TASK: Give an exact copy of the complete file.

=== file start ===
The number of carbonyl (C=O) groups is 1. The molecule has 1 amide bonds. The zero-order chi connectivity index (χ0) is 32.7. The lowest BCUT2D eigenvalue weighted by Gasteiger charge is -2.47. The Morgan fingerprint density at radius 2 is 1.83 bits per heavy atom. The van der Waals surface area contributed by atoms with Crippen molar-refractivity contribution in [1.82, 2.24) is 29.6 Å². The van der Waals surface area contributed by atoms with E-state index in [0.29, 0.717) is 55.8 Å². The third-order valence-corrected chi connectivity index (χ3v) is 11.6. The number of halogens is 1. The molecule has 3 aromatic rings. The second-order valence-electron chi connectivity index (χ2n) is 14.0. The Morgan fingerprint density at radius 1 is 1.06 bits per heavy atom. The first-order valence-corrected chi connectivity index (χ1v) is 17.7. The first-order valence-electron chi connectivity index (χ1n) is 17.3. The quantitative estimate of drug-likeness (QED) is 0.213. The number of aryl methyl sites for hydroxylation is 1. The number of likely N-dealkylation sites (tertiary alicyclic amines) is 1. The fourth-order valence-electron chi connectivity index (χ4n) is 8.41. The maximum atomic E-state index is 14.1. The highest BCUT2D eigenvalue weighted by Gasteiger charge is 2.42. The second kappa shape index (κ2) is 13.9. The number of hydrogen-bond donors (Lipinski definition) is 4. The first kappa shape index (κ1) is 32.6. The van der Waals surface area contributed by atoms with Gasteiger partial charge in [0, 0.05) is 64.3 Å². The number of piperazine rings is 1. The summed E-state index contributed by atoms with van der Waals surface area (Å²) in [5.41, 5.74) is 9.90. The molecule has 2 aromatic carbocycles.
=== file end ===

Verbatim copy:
The number of carbonyl (C=O) groups is 1. The molecule has 1 amide bonds. The zero-order chi connectivity index (χ0) is 32.7. The lowest BCUT2D eigenvalue weighted by Gasteiger charge is -2.47. The Morgan fingerprint density at radius 2 is 1.83 bits per heavy atom. The van der Waals surface area contributed by atoms with Crippen molar-refractivity contribution in [1.82, 2.24) is 29.6 Å². The van der Waals surface area contributed by atoms with E-state index in [0.29, 0.717) is 55.8 Å². The third-order valence-corrected chi connectivity index (χ3v) is 11.6. The number of halogens is 1. The molecule has 3 aromatic rings. The second-order valence-electron chi connectivity index (χ2n) is 14.0. The Morgan fingerprint density at radius 1 is 1.06 bits per heavy atom. The first-order valence-corrected chi connectivity index (χ1v) is 17.7. The first-order valence-electron chi connectivity index (χ1n) is 17.3. The quantitative estimate of drug-likeness (QED) is 0.213. The number of aryl methyl sites for hydroxylation is 1. The number of likely N-dealkylation sites (tertiary alicyclic amines) is 1. The fourth-order valence-electron chi connectivity index (χ4n) is 8.41. The maximum atomic E-state index is 14.1. The highest BCUT2D eigenvalue weighted by Gasteiger charge is 2.42. The second kappa shape index (κ2) is 13.9. The number of hydrogen-bond donors (Lipinski definition) is 4. The first kappa shape index (κ1) is 32.6. The van der Waals surface area contributed by atoms with Gasteiger partial charge in [0, 0.05) is 64.3 Å². The number of piperazine rings is 1. The summed E-state index contributed by atoms with van der Waals surface area (Å²) in [5.41, 5.74) is 9.90. The molecule has 2 aromatic carbocycles.